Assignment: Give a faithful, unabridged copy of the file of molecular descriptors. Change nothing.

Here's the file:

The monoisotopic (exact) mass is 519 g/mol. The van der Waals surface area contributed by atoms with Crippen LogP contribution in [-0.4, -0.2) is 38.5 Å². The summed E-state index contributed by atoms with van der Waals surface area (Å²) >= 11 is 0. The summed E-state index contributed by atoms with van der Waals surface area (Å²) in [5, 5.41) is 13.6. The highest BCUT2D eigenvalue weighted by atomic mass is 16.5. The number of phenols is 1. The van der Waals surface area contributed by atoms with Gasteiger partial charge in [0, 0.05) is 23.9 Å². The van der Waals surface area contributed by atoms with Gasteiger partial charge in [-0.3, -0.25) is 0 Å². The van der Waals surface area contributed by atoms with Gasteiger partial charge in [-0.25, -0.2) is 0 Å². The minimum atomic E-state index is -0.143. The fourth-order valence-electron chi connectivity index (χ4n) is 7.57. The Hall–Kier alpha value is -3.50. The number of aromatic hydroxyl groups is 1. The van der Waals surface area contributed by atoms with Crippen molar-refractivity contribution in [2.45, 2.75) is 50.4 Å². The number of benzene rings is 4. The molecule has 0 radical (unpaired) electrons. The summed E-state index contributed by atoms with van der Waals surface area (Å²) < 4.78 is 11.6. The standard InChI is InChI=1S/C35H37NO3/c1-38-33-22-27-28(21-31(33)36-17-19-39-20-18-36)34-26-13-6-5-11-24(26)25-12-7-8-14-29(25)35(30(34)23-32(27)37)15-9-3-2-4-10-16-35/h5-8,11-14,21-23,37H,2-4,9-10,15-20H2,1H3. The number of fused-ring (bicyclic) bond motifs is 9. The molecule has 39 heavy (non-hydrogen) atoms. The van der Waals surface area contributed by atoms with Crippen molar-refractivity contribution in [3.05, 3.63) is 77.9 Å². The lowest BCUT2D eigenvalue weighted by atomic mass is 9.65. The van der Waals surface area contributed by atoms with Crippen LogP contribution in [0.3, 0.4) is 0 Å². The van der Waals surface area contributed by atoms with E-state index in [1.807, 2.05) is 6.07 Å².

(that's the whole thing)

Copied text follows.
The monoisotopic (exact) mass is 519 g/mol. The van der Waals surface area contributed by atoms with Crippen LogP contribution in [-0.4, -0.2) is 38.5 Å². The summed E-state index contributed by atoms with van der Waals surface area (Å²) >= 11 is 0. The summed E-state index contributed by atoms with van der Waals surface area (Å²) in [5, 5.41) is 13.6. The highest BCUT2D eigenvalue weighted by atomic mass is 16.5. The number of phenols is 1. The van der Waals surface area contributed by atoms with Gasteiger partial charge in [0, 0.05) is 23.9 Å². The van der Waals surface area contributed by atoms with Gasteiger partial charge in [-0.3, -0.25) is 0 Å². The van der Waals surface area contributed by atoms with Gasteiger partial charge in [-0.25, -0.2) is 0 Å². The minimum atomic E-state index is -0.143. The fourth-order valence-electron chi connectivity index (χ4n) is 7.57. The Hall–Kier alpha value is -3.50. The number of aromatic hydroxyl groups is 1. The van der Waals surface area contributed by atoms with Crippen molar-refractivity contribution in [2.45, 2.75) is 50.4 Å². The number of benzene rings is 4. The molecule has 0 radical (unpaired) electrons. The summed E-state index contributed by atoms with van der Waals surface area (Å²) < 4.78 is 11.6. The standard InChI is InChI=1S/C35H37NO3/c1-38-33-22-27-28(21-31(33)36-17-19-39-20-18-36)34-26-13-6-5-11-24(26)25-12-7-8-14-29(25)35(30(34)23-32(27)37)15-9-3-2-4-10-16-35/h5-8,11-14,21-23,37H,2-4,9-10,15-20H2,1H3. The number of fused-ring (bicyclic) bond motifs is 9. The molecule has 39 heavy (non-hydrogen) atoms. The van der Waals surface area contributed by atoms with Crippen molar-refractivity contribution in [3.05, 3.63) is 77.9 Å². The lowest BCUT2D eigenvalue weighted by atomic mass is 9.65. The van der Waals surface area contributed by atoms with Crippen LogP contribution in [0.3, 0.4) is 0 Å². The van der Waals surface area contributed by atoms with E-state index in [1.807, 2.05) is 6.07 Å².